But those aspirations are realized. It’s one of the movie’s most unusual and self-defeating maneuvers that this isn’t a spoiler. Before we’ve spent much time with young J.D., that round face has been replaced by the handsome square jaw of Gabriel Basso, who’s introduced startlingly early as an older J.D. enrolled in Yale. This timeline is unfolding 14 years later—J.D. has a girlfriend and he’s working on nailing down a summer internship at a law firm. Wudjalookathat: things are looking up for the fella! Which only means it’s high time for Lindsay to call with news from home: Bev has overdosed. And so too, for the first of many times, does the movie, as it starts to bound back and forth in time in a manner that obfuscates more than it enlightens. Back home in Ohio, this older J.D. begins to reckon with having one foot in the past and another on the path forward—which, come to think of it, is an appropriately simple-minded way of describing what is ultimately a simple-minded movie.
If I may, here’s a simple test to determine who may get the most satisfaction out of “Hillbilly Elegy’s” overwrought gestures: J.D. is quick to preach about his clan’s “code.” What virtues might that code center around? One does not need to have sprouted from Appalachian roots to recognize the futility of the movie’s generalizations about a society living right above or at the poverty line; because Hollywood itself has been so enamored with glorifying those struggles, “Hillbilly Elegy” comes off as a byproduct of outdated storytelling priorities, despite what the wider scope of Vance’s memoir may assert. It isn’t that the movie’s suggestions about a time, a place and a mode of living aren’t legible. It’s that they’re anachronistic, let alone uncompelling. (Oh, and the answer was “having your family’s back,” as if it could be anything else. If you wouldn’t have guessed, perhaps the film has other surprises in store.)
The movie chugs along on an IV drip of obvious reconciliations, which is a nicer way of saying “Hillbilly Elegy” thinks a bit of dialogue like "Never had a life where I wasn't thinking about the kids!” is a grand epiphany about parenthood's rocky roads. For something slightly more sophisticated, we can occasionally rely on the character of Mamaw, which Close infuses with a genuinely captivating sense of iron will to juxtapose that convincingly crooked gait and who at least teases more interesting truths about destruction as an inevitable side effect of triumph. It’s an interesting philosophy, although one that’s barely explored. It doesn’t help that Taylor’s screenplay tends to deal in absolutes, especially in regards to Bev’s cycle of bad decisions; the intention may be to portray her as a volatile force, but the result is that Adams’s performance feels like caricature. There may be no better weapon in the seasoned (and, yes, Oscar-less) actress’s arsenal here than that familiar twinkle in her eye that suggests that, OK, maybe this will be the time she dedicates herself to the long-term outlook, and not short-term highs.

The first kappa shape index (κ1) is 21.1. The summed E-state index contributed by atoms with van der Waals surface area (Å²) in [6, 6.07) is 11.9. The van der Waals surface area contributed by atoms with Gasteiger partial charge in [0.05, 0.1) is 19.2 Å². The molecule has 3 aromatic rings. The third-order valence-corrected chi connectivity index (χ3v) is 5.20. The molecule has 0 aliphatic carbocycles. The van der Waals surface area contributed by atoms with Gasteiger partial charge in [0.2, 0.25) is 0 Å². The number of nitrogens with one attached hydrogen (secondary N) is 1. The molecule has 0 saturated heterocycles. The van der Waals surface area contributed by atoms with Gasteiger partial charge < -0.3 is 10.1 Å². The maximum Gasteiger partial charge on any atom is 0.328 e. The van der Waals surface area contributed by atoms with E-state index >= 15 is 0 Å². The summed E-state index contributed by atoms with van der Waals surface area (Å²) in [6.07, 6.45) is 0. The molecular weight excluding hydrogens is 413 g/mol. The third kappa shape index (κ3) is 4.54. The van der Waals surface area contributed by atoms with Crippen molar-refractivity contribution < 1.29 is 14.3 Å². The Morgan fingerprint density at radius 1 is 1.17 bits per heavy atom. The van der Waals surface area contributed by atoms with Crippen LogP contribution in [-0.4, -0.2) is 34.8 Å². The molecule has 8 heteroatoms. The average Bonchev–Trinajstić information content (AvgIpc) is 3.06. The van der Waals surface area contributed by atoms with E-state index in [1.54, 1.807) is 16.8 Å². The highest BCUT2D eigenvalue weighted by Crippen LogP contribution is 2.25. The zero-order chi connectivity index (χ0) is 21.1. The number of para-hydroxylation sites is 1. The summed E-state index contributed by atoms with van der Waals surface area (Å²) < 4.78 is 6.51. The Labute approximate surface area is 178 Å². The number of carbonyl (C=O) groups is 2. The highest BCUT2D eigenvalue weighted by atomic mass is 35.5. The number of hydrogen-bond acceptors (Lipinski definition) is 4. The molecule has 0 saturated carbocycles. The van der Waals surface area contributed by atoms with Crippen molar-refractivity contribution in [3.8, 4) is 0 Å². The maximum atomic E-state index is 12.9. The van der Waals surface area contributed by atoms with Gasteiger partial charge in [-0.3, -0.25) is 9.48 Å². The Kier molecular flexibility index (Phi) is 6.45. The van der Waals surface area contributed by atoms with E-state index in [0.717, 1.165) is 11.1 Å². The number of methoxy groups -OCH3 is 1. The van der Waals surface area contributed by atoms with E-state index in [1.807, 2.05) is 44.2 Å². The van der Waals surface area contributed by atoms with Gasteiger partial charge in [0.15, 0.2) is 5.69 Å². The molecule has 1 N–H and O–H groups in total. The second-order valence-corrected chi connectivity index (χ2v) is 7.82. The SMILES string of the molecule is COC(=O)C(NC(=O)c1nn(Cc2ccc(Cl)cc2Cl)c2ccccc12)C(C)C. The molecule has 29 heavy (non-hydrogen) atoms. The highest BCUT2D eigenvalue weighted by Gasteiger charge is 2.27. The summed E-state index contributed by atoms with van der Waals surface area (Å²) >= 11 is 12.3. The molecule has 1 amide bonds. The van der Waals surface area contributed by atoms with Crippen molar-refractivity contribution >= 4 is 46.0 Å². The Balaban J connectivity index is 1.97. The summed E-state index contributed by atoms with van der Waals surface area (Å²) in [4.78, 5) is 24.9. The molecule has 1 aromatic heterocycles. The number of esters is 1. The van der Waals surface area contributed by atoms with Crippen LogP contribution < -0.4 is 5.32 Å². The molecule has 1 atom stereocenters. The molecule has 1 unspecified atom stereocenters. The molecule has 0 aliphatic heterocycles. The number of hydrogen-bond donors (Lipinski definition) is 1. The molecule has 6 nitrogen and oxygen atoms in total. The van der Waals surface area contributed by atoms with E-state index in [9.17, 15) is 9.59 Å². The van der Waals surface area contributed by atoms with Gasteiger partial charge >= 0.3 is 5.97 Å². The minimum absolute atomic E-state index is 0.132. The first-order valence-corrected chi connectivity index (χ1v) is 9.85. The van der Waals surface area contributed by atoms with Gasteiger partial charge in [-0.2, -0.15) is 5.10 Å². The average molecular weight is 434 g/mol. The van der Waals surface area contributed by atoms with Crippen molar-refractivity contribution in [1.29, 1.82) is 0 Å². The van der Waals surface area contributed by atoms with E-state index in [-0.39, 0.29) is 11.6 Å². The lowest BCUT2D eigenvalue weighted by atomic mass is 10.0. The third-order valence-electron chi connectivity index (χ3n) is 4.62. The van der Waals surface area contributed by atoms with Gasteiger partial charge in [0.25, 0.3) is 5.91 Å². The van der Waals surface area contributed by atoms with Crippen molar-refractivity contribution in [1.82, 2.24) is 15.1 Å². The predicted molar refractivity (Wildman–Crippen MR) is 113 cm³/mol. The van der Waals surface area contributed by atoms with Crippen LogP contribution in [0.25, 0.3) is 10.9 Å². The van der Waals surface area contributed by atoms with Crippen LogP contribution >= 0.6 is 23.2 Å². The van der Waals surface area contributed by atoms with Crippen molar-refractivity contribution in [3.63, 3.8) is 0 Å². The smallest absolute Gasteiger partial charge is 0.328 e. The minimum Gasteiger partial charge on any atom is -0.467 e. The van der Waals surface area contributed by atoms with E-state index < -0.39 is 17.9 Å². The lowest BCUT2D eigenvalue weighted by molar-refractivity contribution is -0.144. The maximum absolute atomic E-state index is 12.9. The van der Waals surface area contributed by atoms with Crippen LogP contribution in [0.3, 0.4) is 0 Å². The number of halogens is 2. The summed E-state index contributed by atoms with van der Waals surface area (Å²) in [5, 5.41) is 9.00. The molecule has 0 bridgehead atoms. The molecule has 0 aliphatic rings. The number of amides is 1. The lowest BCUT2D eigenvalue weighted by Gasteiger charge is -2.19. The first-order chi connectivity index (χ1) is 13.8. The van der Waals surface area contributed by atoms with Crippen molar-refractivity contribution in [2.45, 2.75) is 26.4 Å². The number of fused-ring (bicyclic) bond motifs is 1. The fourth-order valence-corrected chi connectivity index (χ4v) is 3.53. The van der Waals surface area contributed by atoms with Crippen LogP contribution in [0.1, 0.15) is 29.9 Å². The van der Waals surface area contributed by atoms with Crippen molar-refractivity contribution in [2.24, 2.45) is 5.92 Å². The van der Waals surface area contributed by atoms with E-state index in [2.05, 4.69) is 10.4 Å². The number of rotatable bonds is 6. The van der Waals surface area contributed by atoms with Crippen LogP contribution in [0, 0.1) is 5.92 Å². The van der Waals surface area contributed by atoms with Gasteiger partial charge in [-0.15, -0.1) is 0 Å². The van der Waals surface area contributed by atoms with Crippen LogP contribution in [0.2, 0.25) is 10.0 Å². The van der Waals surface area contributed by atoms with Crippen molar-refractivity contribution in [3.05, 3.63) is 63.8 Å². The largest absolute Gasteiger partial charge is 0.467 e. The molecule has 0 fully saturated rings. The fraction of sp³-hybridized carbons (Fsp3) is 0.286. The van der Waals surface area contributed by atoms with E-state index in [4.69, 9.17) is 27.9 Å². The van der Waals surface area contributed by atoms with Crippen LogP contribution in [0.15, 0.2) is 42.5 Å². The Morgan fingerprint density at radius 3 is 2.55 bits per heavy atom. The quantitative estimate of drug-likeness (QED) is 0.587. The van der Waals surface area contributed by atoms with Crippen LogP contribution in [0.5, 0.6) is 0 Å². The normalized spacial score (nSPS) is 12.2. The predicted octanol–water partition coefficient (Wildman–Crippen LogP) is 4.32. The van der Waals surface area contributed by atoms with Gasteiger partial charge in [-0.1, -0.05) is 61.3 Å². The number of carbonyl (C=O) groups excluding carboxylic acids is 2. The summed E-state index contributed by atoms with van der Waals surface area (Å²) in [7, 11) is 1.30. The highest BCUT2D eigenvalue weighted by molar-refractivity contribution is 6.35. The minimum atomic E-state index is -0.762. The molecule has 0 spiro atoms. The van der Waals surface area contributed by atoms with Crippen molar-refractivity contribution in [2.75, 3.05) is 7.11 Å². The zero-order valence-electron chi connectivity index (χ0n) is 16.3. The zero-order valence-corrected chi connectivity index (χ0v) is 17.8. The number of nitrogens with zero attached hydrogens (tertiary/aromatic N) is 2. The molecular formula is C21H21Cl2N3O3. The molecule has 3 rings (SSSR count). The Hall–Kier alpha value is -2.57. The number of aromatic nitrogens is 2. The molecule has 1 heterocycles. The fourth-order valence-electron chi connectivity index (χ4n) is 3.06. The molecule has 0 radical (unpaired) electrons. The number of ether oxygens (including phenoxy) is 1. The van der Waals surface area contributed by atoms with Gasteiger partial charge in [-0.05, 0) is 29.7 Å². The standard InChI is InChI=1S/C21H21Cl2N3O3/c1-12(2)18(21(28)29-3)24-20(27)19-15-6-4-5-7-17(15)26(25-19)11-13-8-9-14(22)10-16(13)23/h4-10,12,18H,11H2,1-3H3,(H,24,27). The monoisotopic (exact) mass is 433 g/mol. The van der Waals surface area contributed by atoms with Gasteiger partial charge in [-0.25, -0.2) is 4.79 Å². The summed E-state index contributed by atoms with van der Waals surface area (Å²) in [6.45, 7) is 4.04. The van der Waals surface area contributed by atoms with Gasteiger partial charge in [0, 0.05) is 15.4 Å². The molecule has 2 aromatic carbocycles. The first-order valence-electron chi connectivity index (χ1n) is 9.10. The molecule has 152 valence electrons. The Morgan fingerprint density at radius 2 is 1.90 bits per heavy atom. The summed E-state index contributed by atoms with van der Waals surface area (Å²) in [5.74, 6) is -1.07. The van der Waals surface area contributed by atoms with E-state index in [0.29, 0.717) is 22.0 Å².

I’m tempted to say that what’s sorely missing from the purposeless “Hillbilly Elegy” is a sense of place, but that would suggest a movie with clearly different intentions than the one we got. The story gets some thrust from putting college-age J.D. on a ticking clock—he’s wary of leaving his downtrodden mom alone at a sleazy motel, but he’s also got to drive back to New Haven for an interview that simply can’t be rescheduled. The movie makes a point of emphasizing the ten-hour commute, and it comes off as an eagerness to displace Middletown from, well, wherever J.D. has been studying so hard to get to next. Basso and Adams work double-time to pull off the emotional climax, but it’s only muted by the lingering feeling that “Hillbilly Elegy” is less an attempt at recognition and more a work of self-congratulation—on the part of Vance for escaping, and on the part of the film for managing to excuse itself from the task of showing where it is he’s actually escaping from.
"Hillbilly Elegy" is rated R for language throughout, drug content and some violence. It's streaming on Netflix Tuesday.
Starring: Amy Adams, Glenn Close, Gabriel Basso, Haley Bennett
Directed by Ron Howard